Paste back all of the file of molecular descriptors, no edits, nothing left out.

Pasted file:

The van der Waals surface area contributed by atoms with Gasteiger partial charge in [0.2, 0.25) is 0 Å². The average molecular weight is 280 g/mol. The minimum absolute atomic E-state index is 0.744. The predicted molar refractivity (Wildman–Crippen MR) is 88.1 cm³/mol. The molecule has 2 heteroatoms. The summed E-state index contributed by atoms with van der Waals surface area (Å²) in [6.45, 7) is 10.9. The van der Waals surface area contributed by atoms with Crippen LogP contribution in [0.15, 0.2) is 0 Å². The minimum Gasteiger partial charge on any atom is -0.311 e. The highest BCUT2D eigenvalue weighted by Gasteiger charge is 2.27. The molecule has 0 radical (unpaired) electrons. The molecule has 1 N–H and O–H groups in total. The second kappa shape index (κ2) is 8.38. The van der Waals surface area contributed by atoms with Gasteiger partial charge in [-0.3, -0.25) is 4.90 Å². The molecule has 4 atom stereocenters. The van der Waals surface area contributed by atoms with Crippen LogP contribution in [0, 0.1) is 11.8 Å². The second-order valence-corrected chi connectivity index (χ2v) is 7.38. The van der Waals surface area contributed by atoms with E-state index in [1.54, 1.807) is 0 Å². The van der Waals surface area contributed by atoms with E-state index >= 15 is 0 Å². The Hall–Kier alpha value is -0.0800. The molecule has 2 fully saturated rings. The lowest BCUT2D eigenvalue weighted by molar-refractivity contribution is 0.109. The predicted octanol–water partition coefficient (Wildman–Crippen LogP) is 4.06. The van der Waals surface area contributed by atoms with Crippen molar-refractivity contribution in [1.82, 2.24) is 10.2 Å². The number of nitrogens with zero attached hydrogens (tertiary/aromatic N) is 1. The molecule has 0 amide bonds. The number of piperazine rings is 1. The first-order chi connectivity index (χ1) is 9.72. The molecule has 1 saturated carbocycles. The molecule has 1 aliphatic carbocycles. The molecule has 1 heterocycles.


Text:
The van der Waals surface area contributed by atoms with Gasteiger partial charge in [0.2, 0.25) is 0 Å². The average molecular weight is 280 g/mol. The minimum absolute atomic E-state index is 0.744. The predicted molar refractivity (Wildman–Crippen MR) is 88.1 cm³/mol. The molecule has 2 heteroatoms. The summed E-state index contributed by atoms with van der Waals surface area (Å²) in [6.45, 7) is 10.9. The van der Waals surface area contributed by atoms with Crippen LogP contribution in [0.15, 0.2) is 0 Å². The minimum Gasteiger partial charge on any atom is -0.311 e. The highest BCUT2D eigenvalue weighted by Gasteiger charge is 2.27. The molecule has 0 radical (unpaired) electrons. The molecule has 1 N–H and O–H groups in total. The second kappa shape index (κ2) is 8.38. The van der Waals surface area contributed by atoms with Gasteiger partial charge in [-0.3, -0.25) is 4.90 Å². The molecule has 4 atom stereocenters. The van der Waals surface area contributed by atoms with Crippen LogP contribution in [0, 0.1) is 11.8 Å². The second-order valence-corrected chi connectivity index (χ2v) is 7.38. The van der Waals surface area contributed by atoms with E-state index in [1.54, 1.807) is 0 Å². The van der Waals surface area contributed by atoms with E-state index >= 15 is 0 Å². The Hall–Kier alpha value is -0.0800. The molecule has 2 fully saturated rings. The lowest BCUT2D eigenvalue weighted by molar-refractivity contribution is 0.109. The predicted octanol–water partition coefficient (Wildman–Crippen LogP) is 4.06. The van der Waals surface area contributed by atoms with Crippen molar-refractivity contribution in [1.82, 2.24) is 10.2 Å². The number of nitrogens with zero attached hydrogens (tertiary/aromatic N) is 1. The molecule has 0 amide bonds. The number of piperazine rings is 1. The first-order chi connectivity index (χ1) is 9.72. The molecule has 1 saturated carbocycles. The molecule has 1 aliphatic carbocycles. The molecule has 1 heterocycles.